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Cell Motil Cytoskeleton. 1990;16(4):229-38.

Differential effects of gelsolins on tissue culture cells.

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Developmental Biology Unit, University of Bielefeld, Federal Republic of Germany.


Gelsolins, prepared from a number of different sources, showed similar severing activity on F-actin in vitro or on stress fibers of detergent-extracted cells but differed in their effects on actin in stress fibers of microinjected cells. When human gelsolin isolated from plasma was injected into cells in a Ca(++)-containing buffer, stress fibers were degraded, the cellular morphology was changed, and numerous actin patches appeared. These effects were particularly striking when the Ca(++)-insensitive N-terminal proteolytic fragment of this gelsolin was injected. By contrast, Ca(++)-sensitive gelsolins isolated from human platelets, pig stomach smooth muscle and pig plasma showed no comparable activity. Furthermore, the Ca(++)-independent N-terminal proteolytic fragments prepared from these gelsolins also had no effect despite their in vitro actin severing activity. Most striking was the finding that human plasma gelsolin expressed in E. coli did not degrade stress fibers, in contrast to the same protein isolated from plasma; nor was there any stress fiber disruption observed with the N-terminal half of human gelsolin expressed in Escherichia coli. The different behavior of these gelsolins in cells cannot be explained by sequence diversity between plasma and cytoplasmic forms, nor by variability in the Ca++ sensitivity of the preparations. It suggests the presence of factors, as yet unidentified, that may regulate gelsolin activity in the cytoplasm of living cells and discriminate between gelsolins of different origin. Such discrimination could be achieved as a result of post-translational modification of the gelsolin; only in this way can differences between apparently identical proteins isolated from human plasma and expressed in E. coli be reconciled.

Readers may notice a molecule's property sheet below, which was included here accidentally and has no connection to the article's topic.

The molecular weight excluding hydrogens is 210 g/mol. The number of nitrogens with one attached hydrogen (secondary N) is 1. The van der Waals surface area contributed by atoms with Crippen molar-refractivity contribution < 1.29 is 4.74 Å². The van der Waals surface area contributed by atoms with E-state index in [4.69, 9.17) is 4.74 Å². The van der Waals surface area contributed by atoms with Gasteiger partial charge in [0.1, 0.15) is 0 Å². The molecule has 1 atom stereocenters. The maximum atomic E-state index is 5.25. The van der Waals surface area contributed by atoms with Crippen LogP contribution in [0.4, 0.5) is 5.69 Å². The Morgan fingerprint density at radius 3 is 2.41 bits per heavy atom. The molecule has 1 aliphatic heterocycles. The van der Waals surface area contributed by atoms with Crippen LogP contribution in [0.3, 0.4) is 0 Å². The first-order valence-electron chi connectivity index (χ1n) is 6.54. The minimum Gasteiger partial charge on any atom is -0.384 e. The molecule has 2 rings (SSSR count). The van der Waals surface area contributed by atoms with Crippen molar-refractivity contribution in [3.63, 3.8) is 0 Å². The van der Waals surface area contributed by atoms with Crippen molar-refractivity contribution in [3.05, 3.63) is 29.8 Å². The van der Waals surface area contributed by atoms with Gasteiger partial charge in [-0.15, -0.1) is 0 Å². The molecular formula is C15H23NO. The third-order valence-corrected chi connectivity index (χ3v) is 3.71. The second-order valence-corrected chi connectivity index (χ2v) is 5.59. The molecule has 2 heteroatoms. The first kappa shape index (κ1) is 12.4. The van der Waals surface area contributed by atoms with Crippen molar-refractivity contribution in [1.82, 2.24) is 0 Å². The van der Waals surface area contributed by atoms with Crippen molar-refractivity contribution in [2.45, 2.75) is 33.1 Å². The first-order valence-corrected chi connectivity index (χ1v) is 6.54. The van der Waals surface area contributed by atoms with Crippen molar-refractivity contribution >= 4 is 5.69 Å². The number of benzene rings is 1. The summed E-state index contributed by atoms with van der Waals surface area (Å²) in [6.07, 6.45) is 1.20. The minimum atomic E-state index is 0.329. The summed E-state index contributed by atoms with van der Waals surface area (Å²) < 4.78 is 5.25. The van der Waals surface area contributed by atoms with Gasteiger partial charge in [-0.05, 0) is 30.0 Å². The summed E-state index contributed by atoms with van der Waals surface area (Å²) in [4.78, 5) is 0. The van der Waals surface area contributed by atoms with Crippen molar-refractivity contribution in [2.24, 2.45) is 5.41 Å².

[Indexed for MEDLINE]

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